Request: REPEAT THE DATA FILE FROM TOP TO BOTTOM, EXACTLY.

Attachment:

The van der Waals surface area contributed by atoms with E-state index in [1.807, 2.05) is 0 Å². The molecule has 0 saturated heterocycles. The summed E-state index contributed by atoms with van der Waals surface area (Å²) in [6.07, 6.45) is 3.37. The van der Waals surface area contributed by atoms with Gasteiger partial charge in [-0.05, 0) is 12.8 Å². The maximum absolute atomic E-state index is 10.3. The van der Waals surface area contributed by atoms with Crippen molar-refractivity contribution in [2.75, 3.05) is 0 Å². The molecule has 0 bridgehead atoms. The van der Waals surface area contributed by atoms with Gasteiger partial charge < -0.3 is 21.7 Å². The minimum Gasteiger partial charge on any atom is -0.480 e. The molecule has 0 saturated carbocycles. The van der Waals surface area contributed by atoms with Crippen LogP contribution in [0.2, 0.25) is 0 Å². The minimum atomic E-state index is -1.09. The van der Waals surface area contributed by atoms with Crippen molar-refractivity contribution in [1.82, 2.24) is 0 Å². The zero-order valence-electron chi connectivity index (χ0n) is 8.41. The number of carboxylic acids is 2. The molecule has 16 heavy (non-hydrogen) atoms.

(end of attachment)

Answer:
The van der Waals surface area contributed by atoms with E-state index in [1.807, 2.05) is 0 Å². The molecule has 0 saturated heterocycles. The summed E-state index contributed by atoms with van der Waals surface area (Å²) in [6.07, 6.45) is 3.37. The van der Waals surface area contributed by atoms with Gasteiger partial charge in [-0.05, 0) is 12.8 Å². The maximum absolute atomic E-state index is 10.3. The van der Waals surface area contributed by atoms with Crippen molar-refractivity contribution in [2.75, 3.05) is 0 Å². The molecule has 0 bridgehead atoms. The van der Waals surface area contributed by atoms with Gasteiger partial charge < -0.3 is 21.7 Å². The minimum Gasteiger partial charge on any atom is -0.480 e. The molecule has 0 saturated carbocycles. The van der Waals surface area contributed by atoms with Crippen LogP contribution in [0.2, 0.25) is 0 Å². The minimum atomic E-state index is -1.09. The van der Waals surface area contributed by atoms with Crippen molar-refractivity contribution in [1.82, 2.24) is 0 Å². The zero-order valence-electron chi connectivity index (χ0n) is 8.41. The number of carboxylic acids is 2. The molecule has 16 heavy (non-hydrogen) atoms.